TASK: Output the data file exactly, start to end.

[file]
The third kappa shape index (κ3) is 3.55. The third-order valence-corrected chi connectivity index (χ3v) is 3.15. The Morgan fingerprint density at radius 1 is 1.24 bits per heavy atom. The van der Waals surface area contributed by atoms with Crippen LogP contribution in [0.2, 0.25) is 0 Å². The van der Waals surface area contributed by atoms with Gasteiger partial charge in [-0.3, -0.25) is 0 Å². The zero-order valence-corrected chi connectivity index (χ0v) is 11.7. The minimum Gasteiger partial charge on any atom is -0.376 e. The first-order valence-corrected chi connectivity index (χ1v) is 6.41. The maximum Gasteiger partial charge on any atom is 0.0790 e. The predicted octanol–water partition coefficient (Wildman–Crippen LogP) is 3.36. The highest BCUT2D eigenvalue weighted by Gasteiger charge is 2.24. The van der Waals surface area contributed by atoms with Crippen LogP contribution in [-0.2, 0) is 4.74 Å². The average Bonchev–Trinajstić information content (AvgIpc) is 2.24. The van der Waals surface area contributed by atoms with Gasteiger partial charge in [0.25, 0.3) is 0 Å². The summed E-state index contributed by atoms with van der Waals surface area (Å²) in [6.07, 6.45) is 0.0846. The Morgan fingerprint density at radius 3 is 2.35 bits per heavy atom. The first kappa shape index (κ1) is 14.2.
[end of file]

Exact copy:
The third kappa shape index (κ3) is 3.55. The third-order valence-corrected chi connectivity index (χ3v) is 3.15. The Morgan fingerprint density at radius 1 is 1.24 bits per heavy atom. The van der Waals surface area contributed by atoms with Crippen LogP contribution in [0.2, 0.25) is 0 Å². The van der Waals surface area contributed by atoms with Gasteiger partial charge in [-0.3, -0.25) is 0 Å². The zero-order valence-corrected chi connectivity index (χ0v) is 11.7. The minimum Gasteiger partial charge on any atom is -0.376 e. The first-order valence-corrected chi connectivity index (χ1v) is 6.41. The maximum Gasteiger partial charge on any atom is 0.0790 e. The predicted octanol–water partition coefficient (Wildman–Crippen LogP) is 3.36. The highest BCUT2D eigenvalue weighted by Gasteiger charge is 2.24. The van der Waals surface area contributed by atoms with Crippen LogP contribution in [-0.2, 0) is 4.74 Å². The average Bonchev–Trinajstić information content (AvgIpc) is 2.24. The van der Waals surface area contributed by atoms with Gasteiger partial charge in [0.25, 0.3) is 0 Å². The summed E-state index contributed by atoms with van der Waals surface area (Å²) in [6.07, 6.45) is 0.0846. The Morgan fingerprint density at radius 3 is 2.35 bits per heavy atom. The first kappa shape index (κ1) is 14.2.